“…a risk of 5.3 x 10-7 per year for the lifetime arisings of a fleet of six EPR reactors each generating a lifetime total of 900 canisters is calculated”.11
No limit has been set on the size of a new build programme – at the moment the Government hopes it will be the equivalent of 10 EPRs (16GW), so there is clearly a danger that a second repository will be required.
According to CoRWM, the radioactive wastes of the proposed 10 new reactors would contain almost three times the amount of radioactivity of the wastes and nuclear materials created over the past 60 years of nuclear activity.12 So it is misleading to say that 70% of the waste already exists at Sellafield.
Deep Geological Disposal
There are two sets of arguments against plans for a Deep Geological Repository (DGR). The first is that the safety case for any repository, irrespective of location has not been made. The second is specifically relates to the unsuitability of geology in Cumbria.
100 outstanding issues that need to be resolved before we could even begin to produce a decent safety case have been highlighted by Nuclear Waste Advisory Associates (NWAA). The Nuclear Decommissioning Authority (NDA) has listed 900 outstanding issues that need to be investigated, including the possibility that gases containing radioactive elements could force their way to the surface. Thus it is impossible to demonstrate with any scientific credibility that the resultant radiation dose to people from a nuclear waste repository would be at an acceptably low level into the far distant future.13
Those in favour of Deep Geological Disposal generally argue that we have a responsibility to future generations to deal with the issue of nuclear waste we have created now, rather than leaving it for them to clean up. Those opposed argue that it would be better to leave future generations with a choice about what to do with nuclear waste rather than bequeathing a fait accompli which could turn out to be a leaking repository.
West Cumbria Unsuitable
The reasons why West Cumbria is unsuitable include: geological complexity (it’s a subsided volcano with many extra faults); there is upward flow of groundwater past the waste, heading to the surface; and the water is chemically “oxidized” – which makes uranium soluble. Hot temperatures from spent fuel and high level waste will destabilise the minimal natural barriers. Radioactive gas can leak to the surface within 60 years, and the copper canisters to isolate radioactive iodine may corrode, and waste heat will crack the rocks and lift the land surface. Site selection has been based on politics, not on security of the public. A project the size of the channel tunnel in the rural Lake District means decades of construction workers; two pyramid-sized mounds of rubble on the surface for 150 years; possibly a new surface “cooling facility” to chill extra hot waste for 150 years until it can go below ground.14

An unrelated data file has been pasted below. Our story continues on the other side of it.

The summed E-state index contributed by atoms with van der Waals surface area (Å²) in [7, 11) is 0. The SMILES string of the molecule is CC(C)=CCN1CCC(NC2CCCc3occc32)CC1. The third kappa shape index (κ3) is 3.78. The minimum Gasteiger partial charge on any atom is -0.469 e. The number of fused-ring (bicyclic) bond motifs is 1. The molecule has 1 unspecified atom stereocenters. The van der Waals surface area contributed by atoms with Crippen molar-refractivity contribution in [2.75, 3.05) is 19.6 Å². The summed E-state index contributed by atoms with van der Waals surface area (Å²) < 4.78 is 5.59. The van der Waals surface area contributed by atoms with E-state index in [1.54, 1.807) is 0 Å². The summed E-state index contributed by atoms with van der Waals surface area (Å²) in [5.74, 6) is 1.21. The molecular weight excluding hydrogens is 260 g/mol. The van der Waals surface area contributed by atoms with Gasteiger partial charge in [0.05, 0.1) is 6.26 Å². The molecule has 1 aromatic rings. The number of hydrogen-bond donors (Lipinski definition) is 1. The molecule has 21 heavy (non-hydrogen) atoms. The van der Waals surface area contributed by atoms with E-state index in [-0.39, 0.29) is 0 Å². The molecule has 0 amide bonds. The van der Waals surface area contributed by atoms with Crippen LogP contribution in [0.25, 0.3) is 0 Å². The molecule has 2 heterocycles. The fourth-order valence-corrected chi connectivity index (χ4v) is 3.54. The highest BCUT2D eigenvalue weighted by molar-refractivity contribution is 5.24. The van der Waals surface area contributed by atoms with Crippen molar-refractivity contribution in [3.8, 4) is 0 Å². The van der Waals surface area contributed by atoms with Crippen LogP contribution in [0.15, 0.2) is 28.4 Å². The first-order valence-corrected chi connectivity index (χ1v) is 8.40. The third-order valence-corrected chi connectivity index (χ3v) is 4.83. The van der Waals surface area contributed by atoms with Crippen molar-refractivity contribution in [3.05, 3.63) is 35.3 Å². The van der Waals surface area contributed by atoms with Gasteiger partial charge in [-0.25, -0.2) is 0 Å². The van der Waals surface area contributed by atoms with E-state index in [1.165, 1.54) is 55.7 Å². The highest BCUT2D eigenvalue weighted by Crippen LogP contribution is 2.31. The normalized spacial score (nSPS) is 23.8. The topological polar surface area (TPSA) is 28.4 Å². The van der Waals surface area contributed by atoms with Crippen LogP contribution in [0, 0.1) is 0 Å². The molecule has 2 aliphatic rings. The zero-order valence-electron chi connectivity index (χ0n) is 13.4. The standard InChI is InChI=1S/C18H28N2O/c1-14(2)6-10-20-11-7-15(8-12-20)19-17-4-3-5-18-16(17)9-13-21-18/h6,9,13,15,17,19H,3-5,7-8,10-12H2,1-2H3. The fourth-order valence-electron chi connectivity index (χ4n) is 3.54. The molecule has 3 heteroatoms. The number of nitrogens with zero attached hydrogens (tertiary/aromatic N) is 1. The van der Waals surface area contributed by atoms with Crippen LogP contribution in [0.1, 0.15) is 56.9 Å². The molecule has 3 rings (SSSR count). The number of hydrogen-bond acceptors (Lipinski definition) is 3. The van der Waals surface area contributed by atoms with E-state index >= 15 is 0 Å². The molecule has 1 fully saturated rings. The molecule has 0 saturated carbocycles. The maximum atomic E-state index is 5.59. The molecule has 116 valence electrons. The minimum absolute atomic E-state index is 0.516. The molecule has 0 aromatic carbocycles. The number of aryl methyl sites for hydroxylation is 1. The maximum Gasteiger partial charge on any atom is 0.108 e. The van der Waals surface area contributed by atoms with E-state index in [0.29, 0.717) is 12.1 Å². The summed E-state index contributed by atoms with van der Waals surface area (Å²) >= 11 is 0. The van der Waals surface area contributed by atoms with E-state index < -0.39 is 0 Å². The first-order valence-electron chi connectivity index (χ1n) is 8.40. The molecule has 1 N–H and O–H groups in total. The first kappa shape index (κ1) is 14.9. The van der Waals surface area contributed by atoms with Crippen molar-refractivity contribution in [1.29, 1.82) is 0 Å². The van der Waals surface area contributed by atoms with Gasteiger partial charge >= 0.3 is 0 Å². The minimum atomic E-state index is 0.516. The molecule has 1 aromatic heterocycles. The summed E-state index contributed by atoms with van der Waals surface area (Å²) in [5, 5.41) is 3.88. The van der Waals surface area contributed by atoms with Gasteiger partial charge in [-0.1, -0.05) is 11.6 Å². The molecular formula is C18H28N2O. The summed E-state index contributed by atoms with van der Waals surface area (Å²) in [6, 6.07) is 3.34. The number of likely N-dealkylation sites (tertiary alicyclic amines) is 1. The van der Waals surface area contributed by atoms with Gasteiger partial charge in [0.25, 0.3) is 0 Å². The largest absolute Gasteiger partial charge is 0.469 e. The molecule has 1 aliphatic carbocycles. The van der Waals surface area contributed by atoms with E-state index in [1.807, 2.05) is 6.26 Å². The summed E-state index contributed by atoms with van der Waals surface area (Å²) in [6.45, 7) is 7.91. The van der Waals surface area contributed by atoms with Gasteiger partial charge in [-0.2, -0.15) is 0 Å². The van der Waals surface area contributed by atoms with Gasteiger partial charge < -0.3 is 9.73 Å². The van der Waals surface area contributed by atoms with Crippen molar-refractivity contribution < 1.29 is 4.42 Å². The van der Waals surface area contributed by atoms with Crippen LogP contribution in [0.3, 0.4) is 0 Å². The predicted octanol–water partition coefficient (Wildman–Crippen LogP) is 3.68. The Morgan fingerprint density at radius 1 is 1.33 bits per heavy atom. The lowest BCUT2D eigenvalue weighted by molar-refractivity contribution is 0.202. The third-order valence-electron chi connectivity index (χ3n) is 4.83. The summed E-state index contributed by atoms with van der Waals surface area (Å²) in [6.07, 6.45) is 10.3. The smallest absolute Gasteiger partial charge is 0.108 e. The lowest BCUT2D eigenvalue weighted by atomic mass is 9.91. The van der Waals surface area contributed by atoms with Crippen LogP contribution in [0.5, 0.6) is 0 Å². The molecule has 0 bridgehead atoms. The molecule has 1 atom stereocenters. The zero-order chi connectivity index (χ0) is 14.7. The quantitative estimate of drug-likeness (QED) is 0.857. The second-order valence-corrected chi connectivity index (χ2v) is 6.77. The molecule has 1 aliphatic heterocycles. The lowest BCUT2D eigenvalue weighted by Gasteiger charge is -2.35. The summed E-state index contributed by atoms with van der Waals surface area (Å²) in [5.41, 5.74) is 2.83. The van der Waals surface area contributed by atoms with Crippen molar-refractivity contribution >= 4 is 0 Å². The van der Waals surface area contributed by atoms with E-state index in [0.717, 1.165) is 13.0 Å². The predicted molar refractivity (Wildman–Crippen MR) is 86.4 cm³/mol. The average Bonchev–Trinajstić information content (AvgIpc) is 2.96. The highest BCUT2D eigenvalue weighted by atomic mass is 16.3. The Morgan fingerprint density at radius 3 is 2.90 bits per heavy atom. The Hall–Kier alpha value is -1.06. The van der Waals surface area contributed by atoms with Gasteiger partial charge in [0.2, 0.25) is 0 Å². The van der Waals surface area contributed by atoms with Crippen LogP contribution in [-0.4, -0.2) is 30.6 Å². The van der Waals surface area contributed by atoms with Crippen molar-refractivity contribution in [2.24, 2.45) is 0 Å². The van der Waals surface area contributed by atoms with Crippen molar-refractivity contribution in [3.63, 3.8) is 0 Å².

Eddie Martin, the Leader of Cumbria County Council until May 2013 told The Guardian “there is sufficient doubt around the suitability of West Cumbria’s geology to put an end now to the uncertainty and worry this is causing for our communities. Cumbria is not the best place geologically in the UK. The government’s efforts need to be focused on disposing of the waste underground in the safest place, not the easiest“.
In May 2013 the Government issued a “call for evidence on the siting process for a geological disposal facility”. It said it wanted to know what lessons could be learned from the experiences of the MRWS programme in west Cumbria and elsewhere. The Nuclear Free Local Authorities response to this call is available here.
Then on 12th September 2013 the Government launched a new consultation on a revised process for working with communities in order to agree a site for a Geological Disposal Facility (GDF). The new consultation closed on 5th December 2013. Controversially the new proposals proposed that district councils would be the lead authority on locating waste dumps, which would have given Copeland and Allerdale Councils a second chance to launch a search for a site without a veto by Cumbria county council. The government was accused of “astonishingly undemocratic” behaviour by Eddie Martin, a Conservative who led the county council when it took the decision against a repository earlier this year.
The New White Paper
Implementing Geological Disposal says the Government will commission a national (excluding Scotland) screening process based on known geological information. This sound good for Cumbria where several geologists have said we already know enough to rule out the possibility of finding a suitable site. But the Government’s view is that in poor geology we could rely more heavily on engineered barriers.15 But there has been no discussion about this. There should be a national debate about whether we are looking for the best geology for the job or whether we are happy to use mediocre geology and rely more heavily on engineered barriers.
1. Final report of the West Cumbria Managing Radioactive Waste Safely Partnership, WCMRWS 16th August 2012
2. Cumbria County Council Press Release 2nd October 2012
3. Carlisle News and Star 6th October 2012
4. University of Edinburgh, School of Geo Sciences, 7th September 2012
5. Radiation Free Lakeland 15th August 2012
6. History of Nuclear Waste Disposal Proposals in Britain. No2Nuclear Power Briefing, 2006.
7. Optimism gone mad on nuclear waste, Rob Edwards, 9th May 2006
8. High Court Judgment available here.
9. Geological Disposal: Feasibility Studies exploring options for storage, transport and disposal of spent fuel from potential new nuclear power stations. NDA, November 2010
10. Geological Disposal Facilities on Land for Solid Radioactive Wastes: Guidance on Requirements for Authorisation, Environment Agency, February 2009, page 46 para 6.3.10
11. Generic Design Assessment: Disposability Assessment for wastes and spent fuel arising from operation of the UK EPR. Part 1 Main Report. NDA, 22nd Jan 2010, para 5.4 page 97.
12. Inventory Summary Information, CoRWM, January 2006.
13. Number mentioned verbally at Geological Disposal Implementation Board meetings. The Update on RWMD Approach to Issues Management, NDA/RWMD March 2012 gives the figure as 500. The issue groups are listed in RWMD Approach to Issues Management, NDA, August 2011 . The note also says that 400 internally raised issues have been removed because these have already been identified as information needs within the RWMD R&D programme.
14. Geological Disposal of Radioactive Waste in West Cumbria, Professor Stuart Haszeldine.
15. Consultation: Review of the Siting Process for a Geological Disposal Facility, DECC September 2013